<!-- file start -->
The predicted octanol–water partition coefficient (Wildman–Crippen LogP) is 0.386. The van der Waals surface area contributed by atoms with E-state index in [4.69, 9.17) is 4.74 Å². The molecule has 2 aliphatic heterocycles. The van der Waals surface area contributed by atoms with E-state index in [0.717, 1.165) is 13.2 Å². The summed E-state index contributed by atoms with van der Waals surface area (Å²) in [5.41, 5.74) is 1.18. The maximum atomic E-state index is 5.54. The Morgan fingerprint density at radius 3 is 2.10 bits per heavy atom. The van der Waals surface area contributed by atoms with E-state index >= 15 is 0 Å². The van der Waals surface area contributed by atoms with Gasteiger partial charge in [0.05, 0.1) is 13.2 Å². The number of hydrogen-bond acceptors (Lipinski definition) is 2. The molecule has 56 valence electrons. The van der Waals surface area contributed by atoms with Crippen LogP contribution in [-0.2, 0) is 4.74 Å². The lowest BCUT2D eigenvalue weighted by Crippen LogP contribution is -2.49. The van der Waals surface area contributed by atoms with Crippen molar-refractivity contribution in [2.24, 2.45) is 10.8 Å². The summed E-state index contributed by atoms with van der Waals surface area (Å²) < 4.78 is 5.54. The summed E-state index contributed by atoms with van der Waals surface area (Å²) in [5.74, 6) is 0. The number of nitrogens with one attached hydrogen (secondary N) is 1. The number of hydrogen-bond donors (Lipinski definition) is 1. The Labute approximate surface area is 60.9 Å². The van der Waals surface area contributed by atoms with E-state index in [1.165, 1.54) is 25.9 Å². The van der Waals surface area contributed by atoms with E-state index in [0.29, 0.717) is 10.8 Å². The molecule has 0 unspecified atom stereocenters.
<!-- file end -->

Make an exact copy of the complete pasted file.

The predicted octanol–water partition coefficient (Wildman–Crippen LogP) is 0.386. The van der Waals surface area contributed by atoms with E-state index in [4.69, 9.17) is 4.74 Å². The molecule has 2 aliphatic heterocycles. The van der Waals surface area contributed by atoms with E-state index in [0.717, 1.165) is 13.2 Å². The summed E-state index contributed by atoms with van der Waals surface area (Å²) in [5.41, 5.74) is 1.18. The maximum atomic E-state index is 5.54. The Morgan fingerprint density at radius 3 is 2.10 bits per heavy atom. The van der Waals surface area contributed by atoms with E-state index >= 15 is 0 Å². The van der Waals surface area contributed by atoms with Gasteiger partial charge in [0.05, 0.1) is 13.2 Å². The number of hydrogen-bond acceptors (Lipinski definition) is 2. The molecule has 56 valence electrons. The van der Waals surface area contributed by atoms with Crippen LogP contribution in [-0.2, 0) is 4.74 Å². The lowest BCUT2D eigenvalue weighted by Crippen LogP contribution is -2.49. The van der Waals surface area contributed by atoms with Crippen molar-refractivity contribution in [2.24, 2.45) is 10.8 Å². The summed E-state index contributed by atoms with van der Waals surface area (Å²) < 4.78 is 5.54. The summed E-state index contributed by atoms with van der Waals surface area (Å²) in [5.74, 6) is 0. The number of nitrogens with one attached hydrogen (secondary N) is 1. The number of hydrogen-bond donors (Lipinski definition) is 1. The Labute approximate surface area is 60.9 Å². The van der Waals surface area contributed by atoms with E-state index in [1.165, 1.54) is 25.9 Å². The van der Waals surface area contributed by atoms with E-state index in [0.29, 0.717) is 10.8 Å². The molecule has 0 unspecified atom stereocenters.